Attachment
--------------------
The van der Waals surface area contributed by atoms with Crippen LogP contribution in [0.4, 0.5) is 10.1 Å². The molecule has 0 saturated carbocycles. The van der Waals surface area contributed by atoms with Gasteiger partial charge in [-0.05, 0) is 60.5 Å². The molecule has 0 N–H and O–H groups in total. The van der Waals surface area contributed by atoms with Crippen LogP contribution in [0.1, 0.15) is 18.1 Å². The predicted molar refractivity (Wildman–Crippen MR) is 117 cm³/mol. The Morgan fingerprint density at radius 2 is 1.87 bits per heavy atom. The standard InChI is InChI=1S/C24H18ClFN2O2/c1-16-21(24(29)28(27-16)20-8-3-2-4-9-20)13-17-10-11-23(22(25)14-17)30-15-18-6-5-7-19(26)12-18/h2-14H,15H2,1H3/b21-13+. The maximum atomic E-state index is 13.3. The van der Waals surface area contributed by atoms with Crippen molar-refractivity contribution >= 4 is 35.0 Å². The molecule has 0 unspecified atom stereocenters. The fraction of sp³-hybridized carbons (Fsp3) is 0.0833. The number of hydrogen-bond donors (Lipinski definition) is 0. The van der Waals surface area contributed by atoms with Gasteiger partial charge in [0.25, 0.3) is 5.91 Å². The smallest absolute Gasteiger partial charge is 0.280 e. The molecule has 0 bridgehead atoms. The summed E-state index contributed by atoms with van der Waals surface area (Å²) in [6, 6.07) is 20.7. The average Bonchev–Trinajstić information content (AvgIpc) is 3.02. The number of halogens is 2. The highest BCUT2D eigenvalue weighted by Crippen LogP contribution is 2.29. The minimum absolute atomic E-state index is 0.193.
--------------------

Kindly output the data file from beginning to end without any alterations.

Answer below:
The van der Waals surface area contributed by atoms with Crippen LogP contribution in [0.4, 0.5) is 10.1 Å². The molecule has 0 saturated carbocycles. The van der Waals surface area contributed by atoms with Gasteiger partial charge in [-0.05, 0) is 60.5 Å². The molecule has 0 N–H and O–H groups in total. The van der Waals surface area contributed by atoms with Crippen LogP contribution in [0.1, 0.15) is 18.1 Å². The predicted molar refractivity (Wildman–Crippen MR) is 117 cm³/mol. The Morgan fingerprint density at radius 2 is 1.87 bits per heavy atom. The standard InChI is InChI=1S/C24H18ClFN2O2/c1-16-21(24(29)28(27-16)20-8-3-2-4-9-20)13-17-10-11-23(22(25)14-17)30-15-18-6-5-7-19(26)12-18/h2-14H,15H2,1H3/b21-13+. The maximum atomic E-state index is 13.3. The van der Waals surface area contributed by atoms with Crippen molar-refractivity contribution >= 4 is 35.0 Å². The molecule has 0 unspecified atom stereocenters. The fraction of sp³-hybridized carbons (Fsp3) is 0.0833. The number of hydrogen-bond donors (Lipinski definition) is 0. The van der Waals surface area contributed by atoms with Gasteiger partial charge in [0.25, 0.3) is 5.91 Å². The smallest absolute Gasteiger partial charge is 0.280 e. The molecule has 0 bridgehead atoms. The summed E-state index contributed by atoms with van der Waals surface area (Å²) in [6, 6.07) is 20.7. The average Bonchev–Trinajstić information content (AvgIpc) is 3.02. The number of halogens is 2. The highest BCUT2D eigenvalue weighted by Crippen LogP contribution is 2.29. The minimum absolute atomic E-state index is 0.193.